Cheap & Good

Coconut tarts with sponge-like filling from Max Cafe at Lucky Plaza

Coconut Tarts with thin, buttery crust, sponge-like fillling and lots of desiccated coconut.
Coconut Tarts with thin, buttery crust, sponge-like fillling and lots of desiccated coconut.ST PHOTO: NATASHA ANN ZACHARIAH

In a bid to eat healthy, I have been trying to avoid sweet treats.

But my poor willpower almost always means I cave in when I am near a confectionery. So, when the Almond Toast ($3) and Coconut Tart ($1) from Max Cafe in Lucky Plaza are in front of me, I am ready to devour them.

The Almond Toast is made with a slice of bread slathered with butter, sugar and housemade almond paste. It is liberally topped with crunchy almond flakes and toasted for about five to seven minutes. A dusting of powdered sugar goes on top before it is served.

I am pleasantly surprised that it is not too sweet and the almond paste has a strong - though not overpowering - aftertaste.

While I like the toast, it is the Coconut Tart that really appeals to me.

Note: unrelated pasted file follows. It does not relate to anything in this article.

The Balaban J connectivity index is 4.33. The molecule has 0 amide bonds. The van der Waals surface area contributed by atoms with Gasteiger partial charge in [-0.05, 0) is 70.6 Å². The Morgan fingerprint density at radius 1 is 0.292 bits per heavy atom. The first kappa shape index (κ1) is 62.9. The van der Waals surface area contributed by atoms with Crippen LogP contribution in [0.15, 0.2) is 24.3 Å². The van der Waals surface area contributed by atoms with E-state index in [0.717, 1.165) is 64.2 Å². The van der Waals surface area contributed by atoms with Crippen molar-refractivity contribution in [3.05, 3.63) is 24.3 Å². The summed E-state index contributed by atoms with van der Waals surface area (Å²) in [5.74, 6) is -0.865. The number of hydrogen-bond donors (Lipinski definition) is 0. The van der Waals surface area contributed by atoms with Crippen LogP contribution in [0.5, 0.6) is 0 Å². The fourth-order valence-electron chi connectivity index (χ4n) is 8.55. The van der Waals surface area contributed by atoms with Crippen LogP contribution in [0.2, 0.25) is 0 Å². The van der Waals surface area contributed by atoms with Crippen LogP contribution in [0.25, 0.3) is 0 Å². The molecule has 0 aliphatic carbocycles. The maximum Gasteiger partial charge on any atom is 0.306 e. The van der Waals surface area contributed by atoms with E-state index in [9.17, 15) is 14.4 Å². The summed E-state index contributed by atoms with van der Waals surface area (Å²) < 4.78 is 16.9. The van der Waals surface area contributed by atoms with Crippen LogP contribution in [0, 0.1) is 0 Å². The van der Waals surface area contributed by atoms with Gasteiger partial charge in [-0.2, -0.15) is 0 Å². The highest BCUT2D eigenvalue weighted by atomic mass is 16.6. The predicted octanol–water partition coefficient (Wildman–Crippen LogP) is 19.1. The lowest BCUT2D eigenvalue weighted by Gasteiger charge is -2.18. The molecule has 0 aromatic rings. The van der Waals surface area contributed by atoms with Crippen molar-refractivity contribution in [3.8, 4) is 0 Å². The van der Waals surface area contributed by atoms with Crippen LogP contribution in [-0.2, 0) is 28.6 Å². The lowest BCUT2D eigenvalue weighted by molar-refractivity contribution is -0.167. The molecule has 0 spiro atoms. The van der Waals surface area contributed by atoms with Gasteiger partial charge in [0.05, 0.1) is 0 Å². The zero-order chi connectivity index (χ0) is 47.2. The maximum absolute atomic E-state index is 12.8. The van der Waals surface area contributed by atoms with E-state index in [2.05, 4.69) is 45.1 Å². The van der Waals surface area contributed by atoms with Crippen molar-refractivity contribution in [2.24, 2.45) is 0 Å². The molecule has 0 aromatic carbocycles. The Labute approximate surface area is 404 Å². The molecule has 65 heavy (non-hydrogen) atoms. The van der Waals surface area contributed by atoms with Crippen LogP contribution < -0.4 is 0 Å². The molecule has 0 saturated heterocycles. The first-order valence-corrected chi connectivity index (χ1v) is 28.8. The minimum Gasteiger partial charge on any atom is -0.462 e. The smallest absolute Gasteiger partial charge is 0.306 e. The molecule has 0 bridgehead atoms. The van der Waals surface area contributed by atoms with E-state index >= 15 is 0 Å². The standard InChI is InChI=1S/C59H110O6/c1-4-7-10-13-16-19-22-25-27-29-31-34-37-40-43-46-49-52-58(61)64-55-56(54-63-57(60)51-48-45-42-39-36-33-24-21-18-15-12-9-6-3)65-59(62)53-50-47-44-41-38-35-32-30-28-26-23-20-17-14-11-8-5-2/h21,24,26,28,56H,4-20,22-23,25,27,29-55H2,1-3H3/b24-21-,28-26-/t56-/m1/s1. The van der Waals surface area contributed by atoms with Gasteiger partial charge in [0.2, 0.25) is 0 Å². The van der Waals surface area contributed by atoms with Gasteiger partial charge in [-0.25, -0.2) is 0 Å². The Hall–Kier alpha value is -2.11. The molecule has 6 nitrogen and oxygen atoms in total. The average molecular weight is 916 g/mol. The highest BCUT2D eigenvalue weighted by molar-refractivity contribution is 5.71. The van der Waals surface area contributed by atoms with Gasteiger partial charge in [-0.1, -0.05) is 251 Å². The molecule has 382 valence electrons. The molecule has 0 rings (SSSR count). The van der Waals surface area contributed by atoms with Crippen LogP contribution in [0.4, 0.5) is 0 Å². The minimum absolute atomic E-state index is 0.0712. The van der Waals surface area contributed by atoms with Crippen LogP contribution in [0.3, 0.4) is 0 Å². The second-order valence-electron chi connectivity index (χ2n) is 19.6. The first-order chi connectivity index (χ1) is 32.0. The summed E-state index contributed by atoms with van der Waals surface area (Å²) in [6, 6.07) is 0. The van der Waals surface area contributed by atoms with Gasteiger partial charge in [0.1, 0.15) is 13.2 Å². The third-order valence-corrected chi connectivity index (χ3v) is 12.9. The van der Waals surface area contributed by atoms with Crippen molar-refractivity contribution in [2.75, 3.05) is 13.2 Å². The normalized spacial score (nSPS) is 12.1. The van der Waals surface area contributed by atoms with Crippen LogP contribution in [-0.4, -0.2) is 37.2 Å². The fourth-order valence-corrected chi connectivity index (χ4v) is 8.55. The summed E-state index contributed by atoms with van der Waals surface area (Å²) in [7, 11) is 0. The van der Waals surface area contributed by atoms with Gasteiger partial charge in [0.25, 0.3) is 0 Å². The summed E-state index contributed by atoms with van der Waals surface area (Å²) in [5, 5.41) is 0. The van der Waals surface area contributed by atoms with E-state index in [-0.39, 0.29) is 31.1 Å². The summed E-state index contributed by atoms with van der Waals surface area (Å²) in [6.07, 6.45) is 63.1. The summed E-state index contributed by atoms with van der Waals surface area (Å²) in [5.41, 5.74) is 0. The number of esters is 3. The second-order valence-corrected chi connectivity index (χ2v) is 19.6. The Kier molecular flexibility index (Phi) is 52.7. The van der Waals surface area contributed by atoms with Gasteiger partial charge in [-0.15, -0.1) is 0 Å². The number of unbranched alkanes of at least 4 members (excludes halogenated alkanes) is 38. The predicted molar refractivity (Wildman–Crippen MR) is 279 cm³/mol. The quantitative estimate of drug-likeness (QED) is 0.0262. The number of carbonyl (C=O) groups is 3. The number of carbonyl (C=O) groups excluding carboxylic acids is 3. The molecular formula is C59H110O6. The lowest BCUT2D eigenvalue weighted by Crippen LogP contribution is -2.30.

The crust of the shallow tart is thin and buttery, and the sponge- like filling rises like a dome above the shell. Desiccated coconut, lots of it, fill the tart, which is perfect if, like me, you are a fan of anything with coconut in it.


    02-62 Lucky Plaza, 304 Orchard Road, tel: 6262-5885

    open: 8am to 6pm daily

    Rating: 3.5/5 stars

These fluffy tarts are small and do not fill you up, so there is no stopping at one. However, I exercise some restraint and stop at two.

Both the toast and the tart are great tea-time snacks and go well with coffee.

Max Cafe opened about three weeks ago. Freelance photographer Max Chan, 47, took over Hurricane Cafe, which used to be there, and renamed it. He retained the Indonesian baker.

Besides these snacks, the eclectic menu includes main dishes such as fish soup and beef stew.

As it is still early days for the cafe, the baked goods are not displayed on the menu yet. Order them at the cashier.

Finding Max Cafe might take a while if you are not familiar with the messy layout of the shopping centre. It is on the second level, away from the centre of Lucky Plaza, with massage parlours and travel agencies as its neighbours.

But the cafe is a quiet spot for a quick break if you are in the Orchard Road area post-lunch.

On Sundays, the menu changes to offer Filipino food, catering to the foreign workers and domestic helpers who flock to Lucky Plaza on their day off.

A version of this article appeared in the print edition of The Sunday Times on March 26, 2017, with the headline 'Can't stop at one tart'. Print Edition | Subscribe